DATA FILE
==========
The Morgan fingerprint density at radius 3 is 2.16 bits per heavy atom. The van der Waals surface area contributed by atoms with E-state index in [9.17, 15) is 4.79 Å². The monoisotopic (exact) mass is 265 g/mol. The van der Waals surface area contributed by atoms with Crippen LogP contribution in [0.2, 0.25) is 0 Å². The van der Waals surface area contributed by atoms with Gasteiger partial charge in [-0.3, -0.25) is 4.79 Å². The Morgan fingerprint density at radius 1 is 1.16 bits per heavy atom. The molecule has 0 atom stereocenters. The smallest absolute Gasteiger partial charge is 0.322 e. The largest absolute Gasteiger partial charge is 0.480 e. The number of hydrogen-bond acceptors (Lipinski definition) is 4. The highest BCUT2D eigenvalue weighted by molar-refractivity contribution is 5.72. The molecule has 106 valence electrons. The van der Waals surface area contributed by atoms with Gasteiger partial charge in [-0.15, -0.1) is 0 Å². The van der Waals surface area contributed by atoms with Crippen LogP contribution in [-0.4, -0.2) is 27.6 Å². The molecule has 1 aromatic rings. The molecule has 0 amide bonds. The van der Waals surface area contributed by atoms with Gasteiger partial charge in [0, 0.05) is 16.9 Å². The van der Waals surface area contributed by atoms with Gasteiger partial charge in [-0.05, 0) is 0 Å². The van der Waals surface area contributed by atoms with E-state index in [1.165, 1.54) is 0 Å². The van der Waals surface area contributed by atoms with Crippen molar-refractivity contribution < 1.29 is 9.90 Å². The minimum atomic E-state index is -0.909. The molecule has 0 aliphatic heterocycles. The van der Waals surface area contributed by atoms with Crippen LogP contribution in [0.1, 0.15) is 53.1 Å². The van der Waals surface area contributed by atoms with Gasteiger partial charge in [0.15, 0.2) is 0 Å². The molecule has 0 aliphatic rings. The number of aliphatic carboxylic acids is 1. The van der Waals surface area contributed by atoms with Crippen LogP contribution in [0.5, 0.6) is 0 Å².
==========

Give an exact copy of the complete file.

The Morgan fingerprint density at radius 3 is 2.16 bits per heavy atom. The van der Waals surface area contributed by atoms with E-state index in [9.17, 15) is 4.79 Å². The monoisotopic (exact) mass is 265 g/mol. The van der Waals surface area contributed by atoms with Crippen LogP contribution in [0.2, 0.25) is 0 Å². The van der Waals surface area contributed by atoms with Gasteiger partial charge in [-0.3, -0.25) is 4.79 Å². The Morgan fingerprint density at radius 1 is 1.16 bits per heavy atom. The molecule has 0 atom stereocenters. The smallest absolute Gasteiger partial charge is 0.322 e. The largest absolute Gasteiger partial charge is 0.480 e. The number of hydrogen-bond acceptors (Lipinski definition) is 4. The highest BCUT2D eigenvalue weighted by molar-refractivity contribution is 5.72. The molecule has 106 valence electrons. The van der Waals surface area contributed by atoms with Gasteiger partial charge in [-0.15, -0.1) is 0 Å². The van der Waals surface area contributed by atoms with Crippen LogP contribution in [-0.4, -0.2) is 27.6 Å². The molecule has 1 aromatic rings. The molecule has 0 amide bonds. The van der Waals surface area contributed by atoms with Gasteiger partial charge in [0, 0.05) is 16.9 Å². The van der Waals surface area contributed by atoms with Gasteiger partial charge in [-0.05, 0) is 0 Å². The van der Waals surface area contributed by atoms with E-state index in [1.165, 1.54) is 0 Å². The van der Waals surface area contributed by atoms with Crippen molar-refractivity contribution < 1.29 is 9.90 Å². The minimum atomic E-state index is -0.909. The molecule has 0 aliphatic heterocycles. The van der Waals surface area contributed by atoms with Crippen LogP contribution in [0.1, 0.15) is 53.1 Å². The van der Waals surface area contributed by atoms with Gasteiger partial charge in [0.15, 0.2) is 0 Å². The molecule has 0 aliphatic rings. The number of aliphatic carboxylic acids is 1. The van der Waals surface area contributed by atoms with Crippen LogP contribution in [0.5, 0.6) is 0 Å².